Don’t think you need to make a significant effort to keep your employees motivated? Think again.
Employee engagement initiatives are so much more than just rewards, bonuses and fun perks. They are an important investment that can have a major and measurable impact on your organization’s bottom line. Forbes estimates that a single disengaged employee can cost a company about $16,000 a year due to absenteeism, low productivity and a drain on profitability.
Those unmotivated employees are “… just there for the paycheck, which means they’re doing enough to avoid being fired but aren’t likely to go above and beyond their primary responsibilities,” according to the Forbes article.
A recent article in Harvard Business Review identifies four reasons why employees might not feel motivated:
- Values mismatch (they don’t think the work is meaningful)
- Lack of self-efficacy (they are not confident in their abilities)
- Disruptive emotions (they are affected by things like anxiety or anger)
- Attribution errors (they are frustrated because they don’t understand what’s going wrong)
Simply replacing disengaged workers is not always a viable solution because it is costly and time-consuming. Glassdoor reports that the average American company spends about $4,000 and 24 days to hire a single new employee.
What can be done about this challenge? Dr. Cathy Bush of Florida Tech explored the issue and described some solutions in her recent webinar, “Keeping Employees Motivated.”
Bush is a faculty member at Florida Tech, teaching courses in the Master of Arts in Organizational Leadership (MAOL) program. She is co-founder of The Leadership Doctors and the principal consultant at Bush Consulting LLC. She and another author recently wrote, “The Demotivated Employee: Helping Leaders Solve the Motivation Crisis That Is Plaguing America.”
Here are five tips based on Bush’s webinar presentation:
Tip 1: Understand Your Role in Motivation
Many leaders think that their employees come to a project without motivation, and that their job is to provide the energy and support to inspire them. Bush says her experience and a lot of research indicates this isn’t true — employees have a “full basket” of motivation when they arrive to work.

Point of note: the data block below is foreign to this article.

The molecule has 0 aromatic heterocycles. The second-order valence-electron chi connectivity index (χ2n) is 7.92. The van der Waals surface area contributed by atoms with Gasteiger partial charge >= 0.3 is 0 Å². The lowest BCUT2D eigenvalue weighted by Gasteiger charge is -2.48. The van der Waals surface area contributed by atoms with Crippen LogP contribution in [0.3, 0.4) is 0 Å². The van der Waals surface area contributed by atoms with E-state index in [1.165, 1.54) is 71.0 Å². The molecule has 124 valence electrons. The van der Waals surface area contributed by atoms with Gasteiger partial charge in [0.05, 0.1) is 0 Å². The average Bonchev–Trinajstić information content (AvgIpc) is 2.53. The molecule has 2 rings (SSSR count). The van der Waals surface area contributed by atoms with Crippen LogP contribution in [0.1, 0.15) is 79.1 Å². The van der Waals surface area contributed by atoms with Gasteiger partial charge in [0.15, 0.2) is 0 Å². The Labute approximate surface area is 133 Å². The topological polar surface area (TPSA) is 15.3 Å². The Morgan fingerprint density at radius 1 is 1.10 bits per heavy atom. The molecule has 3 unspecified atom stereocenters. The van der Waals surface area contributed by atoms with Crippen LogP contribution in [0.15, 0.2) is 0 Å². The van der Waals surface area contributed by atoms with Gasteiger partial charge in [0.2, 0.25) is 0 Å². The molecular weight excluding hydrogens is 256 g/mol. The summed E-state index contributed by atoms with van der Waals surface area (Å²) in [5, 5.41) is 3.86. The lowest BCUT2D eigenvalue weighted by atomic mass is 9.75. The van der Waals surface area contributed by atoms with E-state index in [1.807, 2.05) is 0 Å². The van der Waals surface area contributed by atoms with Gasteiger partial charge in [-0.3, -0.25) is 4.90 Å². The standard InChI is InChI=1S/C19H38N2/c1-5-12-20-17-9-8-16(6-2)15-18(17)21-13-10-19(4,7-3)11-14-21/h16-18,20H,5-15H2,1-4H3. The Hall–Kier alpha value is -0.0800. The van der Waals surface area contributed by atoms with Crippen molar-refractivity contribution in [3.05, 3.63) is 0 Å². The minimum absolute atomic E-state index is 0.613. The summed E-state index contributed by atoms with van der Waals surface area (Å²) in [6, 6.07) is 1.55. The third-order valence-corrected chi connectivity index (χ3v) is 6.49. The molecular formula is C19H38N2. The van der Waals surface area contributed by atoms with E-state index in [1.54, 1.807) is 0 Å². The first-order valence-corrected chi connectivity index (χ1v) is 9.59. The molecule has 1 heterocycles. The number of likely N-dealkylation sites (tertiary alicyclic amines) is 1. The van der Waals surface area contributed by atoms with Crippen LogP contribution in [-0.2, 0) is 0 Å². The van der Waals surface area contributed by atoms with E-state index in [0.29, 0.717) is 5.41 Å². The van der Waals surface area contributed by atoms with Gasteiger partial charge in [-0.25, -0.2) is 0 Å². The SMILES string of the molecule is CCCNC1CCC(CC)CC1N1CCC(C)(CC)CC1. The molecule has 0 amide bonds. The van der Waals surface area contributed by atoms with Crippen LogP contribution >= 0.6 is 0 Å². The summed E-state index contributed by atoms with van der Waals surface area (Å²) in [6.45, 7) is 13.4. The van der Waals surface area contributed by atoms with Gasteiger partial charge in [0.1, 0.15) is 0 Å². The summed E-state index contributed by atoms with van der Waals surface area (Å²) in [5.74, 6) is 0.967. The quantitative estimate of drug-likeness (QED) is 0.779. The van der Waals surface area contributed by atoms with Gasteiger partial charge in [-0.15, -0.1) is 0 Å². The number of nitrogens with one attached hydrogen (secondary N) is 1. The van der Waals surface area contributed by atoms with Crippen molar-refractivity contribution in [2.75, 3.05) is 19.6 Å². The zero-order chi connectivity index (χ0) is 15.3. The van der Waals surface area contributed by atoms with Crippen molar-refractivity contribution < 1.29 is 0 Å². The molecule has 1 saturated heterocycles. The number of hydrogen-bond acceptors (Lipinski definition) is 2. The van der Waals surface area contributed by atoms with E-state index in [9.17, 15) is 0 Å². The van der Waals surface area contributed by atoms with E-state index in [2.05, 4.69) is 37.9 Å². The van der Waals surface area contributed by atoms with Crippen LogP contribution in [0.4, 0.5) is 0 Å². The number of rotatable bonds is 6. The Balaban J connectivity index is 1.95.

Workers’ motivations might include:
- Wanting to have a sense of accomplishment
- Giving back and serving others
- Providing for themselves and their families
So, knowing that motivation baskets are full, leaders need to shift their thinking. Their job isn’t to provide motivation, but to prevent the existing motivation from slipping away.
“What can leaders do to stop poking holes in motivation baskets?” Bush asked. In other words, leaders should not focus on motivating employees, but minimizing opportunities for demotivating them. Adopting this mindset will go a long way toward helping leaders avoid demotivating their employees, she said.
Tip 2: Adapt to the Situation
A rigid style of leadership could be a liability, Bush said. Situations and employees are all different, so a one-size-fits-all approach to management and strategy isn’t always a good solution.
“You can’t just be one type of leader, because you’re going to miss their needs,” Bush explained.
To avoid demotivation, take time to analyze the lay of the land and adjust your approach appropriately.
“Predictability is a human need — we all like it,” Bush said. But it’s not helpful “when the thing you predict your boss is going to do is not the thing you need.”
Tip 3: Acknowledge Stress
The business environment is always in flux, and change is often necessary for organizations to keep up. But change is also very stressful and confusing — and that could be a source of demotivation.
Bush said that it’s more important than ever to provide support and communicate clearly during times of change so that employees don’t become demotivated.
“Realize the toll it takes on others,” Bush said. “It doesn’t mean don’t change. It means help people who are struggling to go through those changes.”
In general, leaders should be sensitive to employee stress — even if it’s not caused by change.
“We talk about stress on employees like that’s a fact of life,” she said. “Give them the space to talk about it. You don’t have to fix it for them.”
Tip 4: Create a Productive Organizational Structure
Some organizations require a rigid organizational structure, especially when safety is an issue. But, at other organizations, a strict hierarchy might stifle creativity and productivity, leading to demotivation.
The goal isn’t to get read of structure entirely, Bush said. Instead, it’s to ensure that the structure you adopt is one that allows people to do their best work.
Tip 5: Welcome Ideas
The quickest way to demotivate your employees is to ignore or shut down their input — and no one wants that! Bush says leaders should always be open to ideas and feedback. When you take the time to listen, “employees will immediately respond with a positive sense of motivation,” she said.
Don’t wait for employees to come to you. Ask them to communicate freely and tell them you value their contributions.